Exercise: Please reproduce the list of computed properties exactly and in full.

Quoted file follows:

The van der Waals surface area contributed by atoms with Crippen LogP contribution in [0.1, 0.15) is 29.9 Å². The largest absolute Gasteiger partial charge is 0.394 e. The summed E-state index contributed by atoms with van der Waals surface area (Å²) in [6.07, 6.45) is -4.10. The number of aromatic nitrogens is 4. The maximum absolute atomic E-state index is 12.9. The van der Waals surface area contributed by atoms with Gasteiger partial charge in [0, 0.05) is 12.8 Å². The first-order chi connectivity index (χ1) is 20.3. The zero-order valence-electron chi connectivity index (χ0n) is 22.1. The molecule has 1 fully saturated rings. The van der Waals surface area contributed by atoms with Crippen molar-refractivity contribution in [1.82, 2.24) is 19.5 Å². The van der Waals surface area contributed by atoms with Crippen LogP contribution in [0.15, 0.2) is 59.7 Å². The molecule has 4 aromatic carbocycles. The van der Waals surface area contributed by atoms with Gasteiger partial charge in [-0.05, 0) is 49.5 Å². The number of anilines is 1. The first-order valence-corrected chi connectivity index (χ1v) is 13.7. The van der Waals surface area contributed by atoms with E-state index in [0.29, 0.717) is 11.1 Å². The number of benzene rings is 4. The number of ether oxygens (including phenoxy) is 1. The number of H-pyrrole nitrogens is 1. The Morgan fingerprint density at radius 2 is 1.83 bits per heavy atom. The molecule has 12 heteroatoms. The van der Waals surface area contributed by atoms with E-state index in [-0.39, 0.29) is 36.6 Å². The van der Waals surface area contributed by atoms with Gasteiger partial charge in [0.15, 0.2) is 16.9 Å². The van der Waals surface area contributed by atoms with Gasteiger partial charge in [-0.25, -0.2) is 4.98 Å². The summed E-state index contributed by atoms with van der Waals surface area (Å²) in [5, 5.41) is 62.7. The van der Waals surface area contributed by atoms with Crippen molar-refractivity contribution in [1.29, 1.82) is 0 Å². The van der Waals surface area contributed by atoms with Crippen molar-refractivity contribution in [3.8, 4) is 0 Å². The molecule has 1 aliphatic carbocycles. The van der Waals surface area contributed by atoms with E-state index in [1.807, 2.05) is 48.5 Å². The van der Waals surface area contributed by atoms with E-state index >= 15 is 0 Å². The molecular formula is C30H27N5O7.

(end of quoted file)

The van der Waals surface area contributed by atoms with Crippen LogP contribution in [0.1, 0.15) is 29.9 Å². The largest absolute Gasteiger partial charge is 0.394 e. The summed E-state index contributed by atoms with van der Waals surface area (Å²) in [6.07, 6.45) is -4.10. The number of aromatic nitrogens is 4. The maximum absolute atomic E-state index is 12.9. The van der Waals surface area contributed by atoms with Gasteiger partial charge in [0, 0.05) is 12.8 Å². The first-order chi connectivity index (χ1) is 20.3. The zero-order valence-electron chi connectivity index (χ0n) is 22.1. The molecule has 1 fully saturated rings. The van der Waals surface area contributed by atoms with Crippen molar-refractivity contribution in [1.82, 2.24) is 19.5 Å². The van der Waals surface area contributed by atoms with Crippen LogP contribution in [0.15, 0.2) is 59.7 Å². The molecule has 4 aromatic carbocycles. The van der Waals surface area contributed by atoms with Gasteiger partial charge in [-0.05, 0) is 49.5 Å². The number of anilines is 1. The first-order valence-corrected chi connectivity index (χ1v) is 13.7. The van der Waals surface area contributed by atoms with E-state index in [0.29, 0.717) is 11.1 Å². The number of benzene rings is 4. The number of ether oxygens (including phenoxy) is 1. The number of H-pyrrole nitrogens is 1. The Morgan fingerprint density at radius 2 is 1.83 bits per heavy atom. The molecule has 12 heteroatoms. The van der Waals surface area contributed by atoms with E-state index in [-0.39, 0.29) is 36.6 Å². The van der Waals surface area contributed by atoms with Gasteiger partial charge in [0.15, 0.2) is 16.9 Å². The van der Waals surface area contributed by atoms with Gasteiger partial charge in [-0.25, -0.2) is 4.98 Å². The summed E-state index contributed by atoms with van der Waals surface area (Å²) in [5, 5.41) is 62.7. The van der Waals surface area contributed by atoms with Crippen molar-refractivity contribution in [1.29, 1.82) is 0 Å². The van der Waals surface area contributed by atoms with Crippen molar-refractivity contribution in [3.8, 4) is 0 Å². The molecule has 1 aliphatic carbocycles. The van der Waals surface area contributed by atoms with E-state index in [1.807, 2.05) is 48.5 Å². The van der Waals surface area contributed by atoms with E-state index >= 15 is 0 Å². The molecular formula is C30H27N5O7.